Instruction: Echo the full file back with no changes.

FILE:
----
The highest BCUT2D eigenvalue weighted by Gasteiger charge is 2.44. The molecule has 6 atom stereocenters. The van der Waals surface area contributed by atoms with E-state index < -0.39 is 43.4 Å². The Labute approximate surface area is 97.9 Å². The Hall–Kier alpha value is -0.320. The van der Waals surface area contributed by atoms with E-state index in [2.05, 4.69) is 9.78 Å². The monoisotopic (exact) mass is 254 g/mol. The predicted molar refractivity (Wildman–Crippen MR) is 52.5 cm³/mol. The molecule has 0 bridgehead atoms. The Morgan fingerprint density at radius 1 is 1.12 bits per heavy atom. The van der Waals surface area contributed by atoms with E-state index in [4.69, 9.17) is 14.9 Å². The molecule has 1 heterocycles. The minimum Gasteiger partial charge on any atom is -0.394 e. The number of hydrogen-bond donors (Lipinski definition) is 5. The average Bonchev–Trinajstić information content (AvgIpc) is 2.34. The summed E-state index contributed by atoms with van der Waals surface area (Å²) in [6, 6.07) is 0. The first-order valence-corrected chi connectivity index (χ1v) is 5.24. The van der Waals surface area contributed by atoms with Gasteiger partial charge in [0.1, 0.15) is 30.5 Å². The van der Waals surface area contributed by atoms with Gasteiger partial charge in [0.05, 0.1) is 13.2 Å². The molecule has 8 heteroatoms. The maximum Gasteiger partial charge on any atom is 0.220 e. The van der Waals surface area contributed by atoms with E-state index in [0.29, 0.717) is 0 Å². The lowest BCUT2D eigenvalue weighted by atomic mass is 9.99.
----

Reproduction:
The highest BCUT2D eigenvalue weighted by Gasteiger charge is 2.44. The molecule has 6 atom stereocenters. The van der Waals surface area contributed by atoms with E-state index < -0.39 is 43.4 Å². The Labute approximate surface area is 97.9 Å². The Hall–Kier alpha value is -0.320. The van der Waals surface area contributed by atoms with E-state index in [2.05, 4.69) is 9.78 Å². The monoisotopic (exact) mass is 254 g/mol. The predicted molar refractivity (Wildman–Crippen MR) is 52.5 cm³/mol. The molecule has 0 bridgehead atoms. The Morgan fingerprint density at radius 1 is 1.12 bits per heavy atom. The van der Waals surface area contributed by atoms with E-state index in [4.69, 9.17) is 14.9 Å². The molecule has 1 heterocycles. The minimum Gasteiger partial charge on any atom is -0.394 e. The number of hydrogen-bond donors (Lipinski definition) is 5. The average Bonchev–Trinajstić information content (AvgIpc) is 2.34. The summed E-state index contributed by atoms with van der Waals surface area (Å²) in [6, 6.07) is 0. The first-order valence-corrected chi connectivity index (χ1v) is 5.24. The van der Waals surface area contributed by atoms with Gasteiger partial charge in [0.1, 0.15) is 30.5 Å². The van der Waals surface area contributed by atoms with Gasteiger partial charge in [0.05, 0.1) is 13.2 Å². The molecule has 8 heteroatoms. The maximum Gasteiger partial charge on any atom is 0.220 e. The van der Waals surface area contributed by atoms with E-state index in [0.29, 0.717) is 0 Å². The lowest BCUT2D eigenvalue weighted by atomic mass is 9.99.